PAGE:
If I fail to channel inspiration into creation, it will eventually become stale and atrophied, and I’m forced to look for another shot of it, and another – always breathing in, never breathing out.
It’s like taking in oxygen without ever expelling the carbon dioxide in my system. Eventually, it’s toxic.
Which is why I so love how Ray Bradbury puts the matter in Zen in the Art of Writing: “If you did not write every day, the poisons would accumulate and you would begin to die, or act crazy, or both.” It’s true, hyperbole notwithstanding. When I don’t create every day, the world gets under my skin and stays there, instead of being worked through and turned into something useful in my art.
We’re conditioned to be observers and armchair critics, always tearing down what’s in front of us instead of building something of our own. It’s a tragic habit, and a hard one to break. But when I do break it – even for a moment – I feel like I’m finally doing what I was meant to do, finally using all of me. I’ve been given plenty in my life. At this point, I’m burnt out on taking. I want to give, engage, and create. I want to speak something true to the world in my own words (no matter how much another armchair critic might take me to task for it).
It hurts, sometimes, to nick those arteries. It means making myself vulnerable – and if you knew how much I fear what people think of me, you’d know how hard that really is in my case.
But it also means letting loose the storm of thoughts and ideas in my head and using them for something constructive, instead of letting them fester. It means applying what I really think and testing it, instead of letting it remain mere rhetoric.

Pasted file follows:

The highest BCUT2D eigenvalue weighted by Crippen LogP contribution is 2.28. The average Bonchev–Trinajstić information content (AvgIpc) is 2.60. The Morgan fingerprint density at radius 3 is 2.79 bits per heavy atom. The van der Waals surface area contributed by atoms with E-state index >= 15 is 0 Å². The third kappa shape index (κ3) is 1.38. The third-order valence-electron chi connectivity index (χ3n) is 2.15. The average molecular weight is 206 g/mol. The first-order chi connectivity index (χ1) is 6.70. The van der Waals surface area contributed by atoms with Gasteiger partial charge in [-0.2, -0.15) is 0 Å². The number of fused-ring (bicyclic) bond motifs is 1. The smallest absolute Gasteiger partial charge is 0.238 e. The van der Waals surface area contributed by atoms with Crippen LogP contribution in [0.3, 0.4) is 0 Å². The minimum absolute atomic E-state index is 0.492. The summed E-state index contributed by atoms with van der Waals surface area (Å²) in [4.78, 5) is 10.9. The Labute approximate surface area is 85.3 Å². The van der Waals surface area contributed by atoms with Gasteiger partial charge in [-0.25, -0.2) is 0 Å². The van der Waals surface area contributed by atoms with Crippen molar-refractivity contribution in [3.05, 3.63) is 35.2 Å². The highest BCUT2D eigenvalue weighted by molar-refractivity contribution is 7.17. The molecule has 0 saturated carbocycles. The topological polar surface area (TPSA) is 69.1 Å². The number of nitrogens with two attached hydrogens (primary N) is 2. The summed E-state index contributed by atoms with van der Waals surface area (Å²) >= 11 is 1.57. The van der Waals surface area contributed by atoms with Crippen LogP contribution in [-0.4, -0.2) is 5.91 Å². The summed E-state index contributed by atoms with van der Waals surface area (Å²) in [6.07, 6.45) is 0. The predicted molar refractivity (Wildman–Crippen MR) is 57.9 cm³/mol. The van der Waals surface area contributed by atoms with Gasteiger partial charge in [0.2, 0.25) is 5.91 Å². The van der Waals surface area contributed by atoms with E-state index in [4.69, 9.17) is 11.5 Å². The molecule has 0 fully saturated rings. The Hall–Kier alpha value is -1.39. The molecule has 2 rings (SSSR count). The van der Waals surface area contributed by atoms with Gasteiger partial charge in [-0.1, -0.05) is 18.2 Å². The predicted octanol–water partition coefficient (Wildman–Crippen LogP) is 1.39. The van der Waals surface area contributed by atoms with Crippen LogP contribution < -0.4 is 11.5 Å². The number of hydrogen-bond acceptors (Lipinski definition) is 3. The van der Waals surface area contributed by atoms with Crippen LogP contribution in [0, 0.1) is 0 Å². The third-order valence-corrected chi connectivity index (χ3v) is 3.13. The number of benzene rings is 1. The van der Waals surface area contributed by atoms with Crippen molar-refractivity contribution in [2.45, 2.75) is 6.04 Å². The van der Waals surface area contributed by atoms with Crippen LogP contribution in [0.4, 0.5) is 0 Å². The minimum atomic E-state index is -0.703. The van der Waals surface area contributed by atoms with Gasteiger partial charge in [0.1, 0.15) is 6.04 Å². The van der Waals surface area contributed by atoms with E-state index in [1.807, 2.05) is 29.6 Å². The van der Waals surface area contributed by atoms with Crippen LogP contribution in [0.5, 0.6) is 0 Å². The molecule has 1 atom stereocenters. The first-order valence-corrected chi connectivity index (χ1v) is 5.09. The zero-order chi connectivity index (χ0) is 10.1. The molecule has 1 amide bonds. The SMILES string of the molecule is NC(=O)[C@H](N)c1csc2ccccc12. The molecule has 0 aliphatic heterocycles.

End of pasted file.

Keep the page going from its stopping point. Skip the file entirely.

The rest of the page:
Heck, all of this may just sound like rhetoric to most people. But the struggle to create has been a major theme of the last two years for me, and I needed to talk it out a bit. I’m trying to establish new habits and it’s kind of hilarious to me how tough it’s been, after so many years spent bursting at the seams with things to say but no discipline in making myself say them.
All I know is there is so much joy in creating – just as there is joy in giving – no matter how trying the process is. Both have no promise of reward, and yet for that very reason I want to make them my default mode of living. I am made in the image of the Creator, after all; it makes sense that this is in my bones, and that shying away from it feels like shying away from what makes me human.
The fear is that I have nothing new to say or contribute. But that’s a lie. After all, it is through other people’s bravery in expressing themselves that I have learned and grown and felt understood in life. If I can provide that for just one other person, it’s worth it.
Even in literature and art, no man who bothers about originality will ever be original: whereas if you simply try to tell the truth (without caring twopence how often it has been told before) you will, nine times out of ten, become original without ever having noticed it.